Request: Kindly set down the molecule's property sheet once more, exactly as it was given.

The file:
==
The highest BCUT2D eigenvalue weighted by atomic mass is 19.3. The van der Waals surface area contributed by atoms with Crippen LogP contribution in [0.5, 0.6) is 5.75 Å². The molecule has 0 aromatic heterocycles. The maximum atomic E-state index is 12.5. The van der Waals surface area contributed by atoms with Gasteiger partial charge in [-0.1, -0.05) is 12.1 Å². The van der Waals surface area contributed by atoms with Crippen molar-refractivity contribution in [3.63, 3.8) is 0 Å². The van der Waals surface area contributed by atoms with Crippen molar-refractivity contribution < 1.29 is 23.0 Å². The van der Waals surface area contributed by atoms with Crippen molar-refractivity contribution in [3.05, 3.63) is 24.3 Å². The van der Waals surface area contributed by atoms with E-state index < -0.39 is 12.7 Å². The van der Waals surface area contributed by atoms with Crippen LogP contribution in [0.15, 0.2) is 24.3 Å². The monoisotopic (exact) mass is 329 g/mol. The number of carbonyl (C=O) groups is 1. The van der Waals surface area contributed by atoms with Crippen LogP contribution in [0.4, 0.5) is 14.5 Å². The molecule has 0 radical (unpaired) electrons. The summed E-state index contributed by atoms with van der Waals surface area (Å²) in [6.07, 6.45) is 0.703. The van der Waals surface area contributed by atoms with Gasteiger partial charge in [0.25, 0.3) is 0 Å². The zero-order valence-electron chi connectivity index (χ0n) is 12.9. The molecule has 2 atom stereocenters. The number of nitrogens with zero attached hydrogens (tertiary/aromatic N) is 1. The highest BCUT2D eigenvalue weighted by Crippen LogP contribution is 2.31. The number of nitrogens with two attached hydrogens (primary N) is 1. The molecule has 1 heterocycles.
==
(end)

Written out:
The highest BCUT2D eigenvalue weighted by atomic mass is 19.3. The van der Waals surface area contributed by atoms with Crippen LogP contribution in [0.5, 0.6) is 5.75 Å². The molecule has 0 aromatic heterocycles. The maximum atomic E-state index is 12.5. The van der Waals surface area contributed by atoms with Gasteiger partial charge in [-0.1, -0.05) is 12.1 Å². The van der Waals surface area contributed by atoms with Crippen molar-refractivity contribution in [3.63, 3.8) is 0 Å². The van der Waals surface area contributed by atoms with Crippen molar-refractivity contribution < 1.29 is 23.0 Å². The van der Waals surface area contributed by atoms with Crippen molar-refractivity contribution in [3.05, 3.63) is 24.3 Å². The van der Waals surface area contributed by atoms with E-state index < -0.39 is 12.7 Å². The van der Waals surface area contributed by atoms with Crippen LogP contribution in [0.15, 0.2) is 24.3 Å². The monoisotopic (exact) mass is 329 g/mol. The number of carbonyl (C=O) groups is 1. The van der Waals surface area contributed by atoms with Crippen LogP contribution in [0.4, 0.5) is 14.5 Å². The molecule has 0 radical (unpaired) electrons. The summed E-state index contributed by atoms with van der Waals surface area (Å²) in [6.07, 6.45) is 0.703. The van der Waals surface area contributed by atoms with Gasteiger partial charge in [0.25, 0.3) is 0 Å². The zero-order valence-electron chi connectivity index (χ0n) is 12.9. The molecule has 2 atom stereocenters. The number of nitrogens with zero attached hydrogens (tertiary/aromatic N) is 1. The highest BCUT2D eigenvalue weighted by Crippen LogP contribution is 2.31. The number of nitrogens with two attached hydrogens (primary N) is 1. The molecule has 1 heterocycles.